Tom Sutcliffe and his guests stage designer Es Devlin, novelist Kamila Shamsie and academic and critic John Mullan review the week's cultural highlights
Alan Ayckbourn's play A Chorus of Disapproval is being revived by Trevor Nunn at the Harold Pinter Theatre in London. It stars Rob Brydon as Dafydd ap Llewellyn, director of an amateur operatic company attempting to stage The Beggar's Opera. Ashley Jensen is his downtrodden wife Hannah who becomes rather interested in newcomer Guy (Nigel Harman).
In Leos Carax's film Holy Motors Denis Lavant plays Monsieur Oscar - a man who cruises Paris in the back of stretch limo, going from appointment to appointment where he plays roles such as a banker, a beggar woman and an irate father, but who the audience is remains unclear. The film also features Edith Scob as his driver, Eva Mendes and Kylie Minogue.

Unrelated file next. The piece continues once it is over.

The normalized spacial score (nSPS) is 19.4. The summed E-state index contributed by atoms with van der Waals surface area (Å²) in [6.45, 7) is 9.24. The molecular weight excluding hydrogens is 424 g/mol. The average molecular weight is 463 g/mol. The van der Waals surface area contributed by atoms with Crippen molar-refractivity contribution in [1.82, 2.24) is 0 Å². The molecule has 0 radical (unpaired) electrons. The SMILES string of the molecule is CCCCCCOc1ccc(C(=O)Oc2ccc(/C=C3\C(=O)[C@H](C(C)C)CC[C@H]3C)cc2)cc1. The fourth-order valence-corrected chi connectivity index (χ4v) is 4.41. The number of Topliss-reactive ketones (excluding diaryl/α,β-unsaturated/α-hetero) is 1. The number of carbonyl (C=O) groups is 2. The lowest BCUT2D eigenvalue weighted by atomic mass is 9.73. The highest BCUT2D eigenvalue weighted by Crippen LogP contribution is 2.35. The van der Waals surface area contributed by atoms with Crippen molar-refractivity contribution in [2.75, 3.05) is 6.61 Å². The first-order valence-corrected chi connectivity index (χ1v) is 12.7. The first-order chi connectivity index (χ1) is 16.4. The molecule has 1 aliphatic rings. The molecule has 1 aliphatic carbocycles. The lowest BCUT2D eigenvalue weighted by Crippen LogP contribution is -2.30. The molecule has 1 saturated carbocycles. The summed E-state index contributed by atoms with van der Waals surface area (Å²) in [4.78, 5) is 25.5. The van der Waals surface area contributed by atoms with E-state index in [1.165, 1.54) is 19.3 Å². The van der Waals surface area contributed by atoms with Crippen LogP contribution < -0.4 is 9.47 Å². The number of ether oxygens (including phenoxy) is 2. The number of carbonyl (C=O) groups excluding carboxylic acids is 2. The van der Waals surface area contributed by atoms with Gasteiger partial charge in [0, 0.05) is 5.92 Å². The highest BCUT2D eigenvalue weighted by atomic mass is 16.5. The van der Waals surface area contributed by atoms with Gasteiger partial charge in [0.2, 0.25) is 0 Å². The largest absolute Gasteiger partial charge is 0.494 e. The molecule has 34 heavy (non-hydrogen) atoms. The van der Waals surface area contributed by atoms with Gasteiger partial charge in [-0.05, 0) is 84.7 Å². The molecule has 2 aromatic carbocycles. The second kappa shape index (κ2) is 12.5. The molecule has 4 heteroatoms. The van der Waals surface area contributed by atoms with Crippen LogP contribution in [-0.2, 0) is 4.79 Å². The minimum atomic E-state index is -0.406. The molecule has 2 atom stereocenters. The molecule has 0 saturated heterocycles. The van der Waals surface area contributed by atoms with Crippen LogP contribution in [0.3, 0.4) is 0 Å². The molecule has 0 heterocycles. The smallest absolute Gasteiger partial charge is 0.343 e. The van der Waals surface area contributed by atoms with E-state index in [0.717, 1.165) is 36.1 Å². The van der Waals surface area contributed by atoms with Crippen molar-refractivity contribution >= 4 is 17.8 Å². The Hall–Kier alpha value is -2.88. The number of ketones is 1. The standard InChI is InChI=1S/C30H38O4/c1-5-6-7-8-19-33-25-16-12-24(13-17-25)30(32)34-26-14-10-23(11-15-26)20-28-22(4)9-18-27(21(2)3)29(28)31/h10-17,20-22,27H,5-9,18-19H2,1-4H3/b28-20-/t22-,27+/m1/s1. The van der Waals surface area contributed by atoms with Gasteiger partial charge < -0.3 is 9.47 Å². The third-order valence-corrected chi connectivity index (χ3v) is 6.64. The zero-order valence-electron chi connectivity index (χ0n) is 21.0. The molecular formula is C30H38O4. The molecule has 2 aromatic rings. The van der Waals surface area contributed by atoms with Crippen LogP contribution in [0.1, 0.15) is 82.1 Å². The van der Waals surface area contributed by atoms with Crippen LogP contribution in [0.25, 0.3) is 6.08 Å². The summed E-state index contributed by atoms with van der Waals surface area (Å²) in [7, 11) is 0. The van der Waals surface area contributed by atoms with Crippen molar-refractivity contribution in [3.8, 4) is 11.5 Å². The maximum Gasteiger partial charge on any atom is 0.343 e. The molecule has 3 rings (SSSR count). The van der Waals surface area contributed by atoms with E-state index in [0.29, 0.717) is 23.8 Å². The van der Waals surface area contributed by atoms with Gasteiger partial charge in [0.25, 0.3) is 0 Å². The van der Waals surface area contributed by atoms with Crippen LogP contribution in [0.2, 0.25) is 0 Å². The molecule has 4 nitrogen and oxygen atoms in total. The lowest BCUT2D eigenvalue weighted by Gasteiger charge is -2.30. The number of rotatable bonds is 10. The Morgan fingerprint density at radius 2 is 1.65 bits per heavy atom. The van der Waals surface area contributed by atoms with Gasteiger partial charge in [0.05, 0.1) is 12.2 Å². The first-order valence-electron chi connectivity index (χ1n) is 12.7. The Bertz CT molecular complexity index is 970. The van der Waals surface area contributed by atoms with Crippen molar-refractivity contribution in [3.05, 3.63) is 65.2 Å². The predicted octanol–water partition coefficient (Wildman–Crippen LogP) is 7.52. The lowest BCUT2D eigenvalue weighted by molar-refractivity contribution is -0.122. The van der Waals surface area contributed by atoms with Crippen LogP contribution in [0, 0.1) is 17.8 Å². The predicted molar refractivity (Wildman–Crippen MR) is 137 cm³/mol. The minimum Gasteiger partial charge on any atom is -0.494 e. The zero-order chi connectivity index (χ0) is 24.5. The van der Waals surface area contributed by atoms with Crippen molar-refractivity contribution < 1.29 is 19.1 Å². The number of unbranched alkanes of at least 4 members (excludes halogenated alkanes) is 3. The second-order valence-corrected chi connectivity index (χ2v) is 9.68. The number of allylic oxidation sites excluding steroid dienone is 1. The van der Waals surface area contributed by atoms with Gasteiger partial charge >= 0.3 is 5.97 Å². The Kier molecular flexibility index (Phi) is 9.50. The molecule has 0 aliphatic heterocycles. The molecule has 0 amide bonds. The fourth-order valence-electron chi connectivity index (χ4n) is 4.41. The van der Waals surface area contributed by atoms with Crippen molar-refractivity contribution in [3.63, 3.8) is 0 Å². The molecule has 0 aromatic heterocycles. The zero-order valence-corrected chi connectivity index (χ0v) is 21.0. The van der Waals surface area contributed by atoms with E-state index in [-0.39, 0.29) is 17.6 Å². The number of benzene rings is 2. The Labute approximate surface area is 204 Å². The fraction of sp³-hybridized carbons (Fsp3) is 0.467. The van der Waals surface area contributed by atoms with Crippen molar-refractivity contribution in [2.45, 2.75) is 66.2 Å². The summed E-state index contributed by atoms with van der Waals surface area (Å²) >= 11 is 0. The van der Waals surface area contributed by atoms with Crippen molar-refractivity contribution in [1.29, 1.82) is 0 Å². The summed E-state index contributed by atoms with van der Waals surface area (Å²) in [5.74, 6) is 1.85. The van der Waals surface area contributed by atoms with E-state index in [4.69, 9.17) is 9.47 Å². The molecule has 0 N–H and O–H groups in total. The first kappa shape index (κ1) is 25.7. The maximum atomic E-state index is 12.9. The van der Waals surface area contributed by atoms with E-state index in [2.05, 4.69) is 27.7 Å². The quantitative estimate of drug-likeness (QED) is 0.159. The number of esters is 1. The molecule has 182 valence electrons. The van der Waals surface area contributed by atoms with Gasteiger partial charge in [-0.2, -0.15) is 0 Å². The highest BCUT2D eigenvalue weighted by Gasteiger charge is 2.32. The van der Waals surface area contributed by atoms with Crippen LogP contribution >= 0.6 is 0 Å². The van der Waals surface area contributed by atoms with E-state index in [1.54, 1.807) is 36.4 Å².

Two new books take on the challenge of explaining modern art, one for readers who may be too young to have seen much of it - What Is Contemporary Art: A Children's Guide by Jacky & Suzy Klein - and one for those who may be a bit older, but remain sceptical - Why Your Five Year Old Could Not Have Done That by Susie Hodge.
Italian artist Maurizio Cattelan's exhibition at the Whitechapel Gallery in London comprises seven pieces from the private collection of Patrizia Sandretto Re Rebaudengo. Cattelan has a reputation as a prankster, but the work here also reflects his political engagement and provides a critique of contemporary Italian society.
HBO series Girls stars Lena Dunham as Hannah - a privileged twenty-something living in Brooklyn with her hipster friends. Dunham also wrote and co-produced the series (with Judd Apatow) which is as edgy and uncompromising as her feature film Tiny Furniture.
Producer: Torquil MacLeod.